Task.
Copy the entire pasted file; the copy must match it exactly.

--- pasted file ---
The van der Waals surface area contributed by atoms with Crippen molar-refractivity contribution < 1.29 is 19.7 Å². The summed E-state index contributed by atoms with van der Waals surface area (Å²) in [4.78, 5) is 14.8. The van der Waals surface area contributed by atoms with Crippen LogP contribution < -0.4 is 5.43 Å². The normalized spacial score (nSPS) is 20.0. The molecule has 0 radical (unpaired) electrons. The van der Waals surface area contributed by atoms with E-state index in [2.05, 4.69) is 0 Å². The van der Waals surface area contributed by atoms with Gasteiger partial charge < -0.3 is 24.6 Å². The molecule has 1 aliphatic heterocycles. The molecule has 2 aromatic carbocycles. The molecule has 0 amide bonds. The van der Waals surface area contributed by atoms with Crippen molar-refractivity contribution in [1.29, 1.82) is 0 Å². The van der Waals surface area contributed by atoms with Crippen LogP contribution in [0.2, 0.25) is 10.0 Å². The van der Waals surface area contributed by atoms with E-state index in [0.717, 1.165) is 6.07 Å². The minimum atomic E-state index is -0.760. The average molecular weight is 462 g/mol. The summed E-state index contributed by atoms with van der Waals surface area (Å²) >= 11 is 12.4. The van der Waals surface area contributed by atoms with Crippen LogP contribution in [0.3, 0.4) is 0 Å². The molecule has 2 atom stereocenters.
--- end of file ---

The van der Waals surface area contributed by atoms with Crippen molar-refractivity contribution < 1.29 is 19.7 Å². The summed E-state index contributed by atoms with van der Waals surface area (Å²) in [4.78, 5) is 14.8. The van der Waals surface area contributed by atoms with Crippen LogP contribution < -0.4 is 5.43 Å². The normalized spacial score (nSPS) is 20.0. The molecule has 0 radical (unpaired) electrons. The van der Waals surface area contributed by atoms with E-state index in [2.05, 4.69) is 0 Å². The van der Waals surface area contributed by atoms with Gasteiger partial charge < -0.3 is 24.6 Å². The molecule has 1 aliphatic heterocycles. The molecule has 2 aromatic carbocycles. The molecule has 0 amide bonds. The van der Waals surface area contributed by atoms with Crippen molar-refractivity contribution in [1.29, 1.82) is 0 Å². The van der Waals surface area contributed by atoms with Crippen LogP contribution in [0.2, 0.25) is 10.0 Å². The van der Waals surface area contributed by atoms with E-state index in [0.717, 1.165) is 6.07 Å². The minimum atomic E-state index is -0.760. The average molecular weight is 462 g/mol. The summed E-state index contributed by atoms with van der Waals surface area (Å²) >= 11 is 12.4. The van der Waals surface area contributed by atoms with Crippen LogP contribution in [0.3, 0.4) is 0 Å². The molecule has 2 atom stereocenters.